Gale leaves his usual Cornwall for Canada in his latest novel to tell the story of Harry Kane, Gale’s great grandfather. Harry’s emigration, disappearing without reason to Canada inspired this story. Gale wondered what caused him to leave the relative affluence of southern England, a wife and child, to settle in the Canadian wilderness. A Place Called Winter gives the imagined account, flush with accurate historical context.
Gale is a master story-teller, and he does not spare Harry Kane any ease of story that a distant relative might inspire. A Place Called Winter is, at its heart, a love story, played out under bruising and harsh cultural and physical landscapes. Gale’s prose is utterly beautiful making it a deeply affecting read, both moving and devastating. The fate of Harry Kane stayed with me long after I had finished the book, and made me curious to delve into my own family history. Gale conjures up a great sense of isolation in Harry, as mirrored in the bleak Canadian wilderness. Harry Kane was a pioneer, an early homesteader, and the harshness of life comes through the pages of the book with a chill wind.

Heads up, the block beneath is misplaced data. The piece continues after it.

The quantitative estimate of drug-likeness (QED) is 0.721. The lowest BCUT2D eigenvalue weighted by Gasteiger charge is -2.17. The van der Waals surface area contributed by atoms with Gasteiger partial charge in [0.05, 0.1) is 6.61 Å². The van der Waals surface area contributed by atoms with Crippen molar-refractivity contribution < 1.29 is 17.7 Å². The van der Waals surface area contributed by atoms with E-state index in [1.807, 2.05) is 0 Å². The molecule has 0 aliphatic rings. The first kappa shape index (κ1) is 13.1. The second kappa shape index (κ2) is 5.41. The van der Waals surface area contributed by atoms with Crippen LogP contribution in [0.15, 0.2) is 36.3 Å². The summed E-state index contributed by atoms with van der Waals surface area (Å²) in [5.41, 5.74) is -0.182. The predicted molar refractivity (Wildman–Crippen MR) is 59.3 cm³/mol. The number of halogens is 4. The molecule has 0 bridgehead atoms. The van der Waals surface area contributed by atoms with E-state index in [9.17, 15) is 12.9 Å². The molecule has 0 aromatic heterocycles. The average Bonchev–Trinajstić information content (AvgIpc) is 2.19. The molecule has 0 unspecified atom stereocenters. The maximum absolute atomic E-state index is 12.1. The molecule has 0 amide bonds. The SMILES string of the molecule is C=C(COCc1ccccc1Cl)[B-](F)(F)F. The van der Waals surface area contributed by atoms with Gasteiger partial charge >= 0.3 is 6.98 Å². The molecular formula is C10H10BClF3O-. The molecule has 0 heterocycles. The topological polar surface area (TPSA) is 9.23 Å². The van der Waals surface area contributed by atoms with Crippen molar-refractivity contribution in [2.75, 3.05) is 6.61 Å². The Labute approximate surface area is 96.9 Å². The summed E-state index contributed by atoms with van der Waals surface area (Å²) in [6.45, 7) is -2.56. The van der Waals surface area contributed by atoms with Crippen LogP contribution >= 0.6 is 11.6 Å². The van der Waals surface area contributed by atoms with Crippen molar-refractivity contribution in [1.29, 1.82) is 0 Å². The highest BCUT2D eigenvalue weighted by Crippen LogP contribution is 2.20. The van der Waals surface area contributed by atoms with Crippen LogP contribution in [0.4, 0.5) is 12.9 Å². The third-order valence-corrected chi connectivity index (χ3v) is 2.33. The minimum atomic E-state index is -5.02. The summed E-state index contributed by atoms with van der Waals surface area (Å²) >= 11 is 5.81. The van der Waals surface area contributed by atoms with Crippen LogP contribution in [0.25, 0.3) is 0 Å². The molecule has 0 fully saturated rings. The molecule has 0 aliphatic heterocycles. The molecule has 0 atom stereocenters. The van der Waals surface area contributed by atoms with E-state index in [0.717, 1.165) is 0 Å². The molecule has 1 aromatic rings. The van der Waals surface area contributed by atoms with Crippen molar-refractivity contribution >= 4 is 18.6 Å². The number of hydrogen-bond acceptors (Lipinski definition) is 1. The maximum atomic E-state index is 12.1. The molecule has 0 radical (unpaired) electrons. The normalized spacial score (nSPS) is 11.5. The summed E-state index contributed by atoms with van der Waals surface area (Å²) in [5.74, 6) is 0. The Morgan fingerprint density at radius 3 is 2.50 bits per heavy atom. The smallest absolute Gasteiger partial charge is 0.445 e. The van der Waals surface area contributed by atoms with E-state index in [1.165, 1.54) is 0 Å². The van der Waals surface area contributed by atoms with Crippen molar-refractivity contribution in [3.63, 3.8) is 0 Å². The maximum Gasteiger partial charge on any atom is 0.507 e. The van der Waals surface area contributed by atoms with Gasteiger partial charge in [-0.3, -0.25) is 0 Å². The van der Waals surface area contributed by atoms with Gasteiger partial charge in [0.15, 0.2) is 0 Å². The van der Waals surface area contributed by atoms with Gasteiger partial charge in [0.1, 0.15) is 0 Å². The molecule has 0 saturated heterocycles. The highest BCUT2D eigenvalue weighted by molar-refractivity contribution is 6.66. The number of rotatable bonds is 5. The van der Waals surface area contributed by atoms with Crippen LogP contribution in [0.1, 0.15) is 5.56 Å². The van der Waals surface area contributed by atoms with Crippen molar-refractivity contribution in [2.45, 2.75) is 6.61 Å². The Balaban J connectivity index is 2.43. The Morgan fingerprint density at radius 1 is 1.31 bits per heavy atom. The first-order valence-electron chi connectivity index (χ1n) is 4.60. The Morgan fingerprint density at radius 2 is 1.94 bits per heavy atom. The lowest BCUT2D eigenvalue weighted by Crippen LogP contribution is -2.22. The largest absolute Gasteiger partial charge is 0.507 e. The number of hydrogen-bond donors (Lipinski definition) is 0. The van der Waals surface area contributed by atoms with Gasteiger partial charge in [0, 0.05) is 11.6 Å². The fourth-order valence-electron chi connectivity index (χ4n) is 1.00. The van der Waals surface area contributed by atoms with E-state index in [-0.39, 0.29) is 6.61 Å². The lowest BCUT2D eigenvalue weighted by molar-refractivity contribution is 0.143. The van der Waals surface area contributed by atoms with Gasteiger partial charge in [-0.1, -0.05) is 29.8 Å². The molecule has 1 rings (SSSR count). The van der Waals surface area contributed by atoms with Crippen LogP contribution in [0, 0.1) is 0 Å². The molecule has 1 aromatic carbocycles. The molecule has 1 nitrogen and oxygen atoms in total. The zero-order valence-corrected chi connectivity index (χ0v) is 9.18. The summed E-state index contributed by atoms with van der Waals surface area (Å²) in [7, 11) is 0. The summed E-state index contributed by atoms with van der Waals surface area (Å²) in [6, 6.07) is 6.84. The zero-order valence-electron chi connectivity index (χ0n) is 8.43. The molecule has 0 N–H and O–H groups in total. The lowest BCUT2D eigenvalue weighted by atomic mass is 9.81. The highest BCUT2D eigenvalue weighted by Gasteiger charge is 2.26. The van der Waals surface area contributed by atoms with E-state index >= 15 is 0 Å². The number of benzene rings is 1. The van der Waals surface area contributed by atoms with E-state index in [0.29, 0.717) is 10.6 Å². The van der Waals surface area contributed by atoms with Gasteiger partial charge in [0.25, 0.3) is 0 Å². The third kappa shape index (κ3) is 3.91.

Harry’s story is told in different phases, beginning in a mental institution, so the reader knows that something has not gone well for Harry. Harry’s story evolves in different locations. The uptight Edwardian society – where he marries Winnie and fathers a child, the daughter that he is to abandon when Harry embarks on a homosexual relationship and is banished by the family to Canada. En route to Canada, Harry is befriended by a monster in the form of Troels Munck, who comes to save and torture him throughout his life. It is finally in Winter that Harry finds love, and security, to have it savaged at the hands of the vile Troels Munck. Gale creates characters that seem to walk off the page and appear before you.
Gale takes us on Harry’s journey of love, loss, through the land of opportunity, a spell in a mental institution, and ultimately to the place where Harry ends his life. A Place Called Winter is an outstanding novel by one of Britain’s finest story tellers. It is crying out to be made in to a film.
I highly recommend it.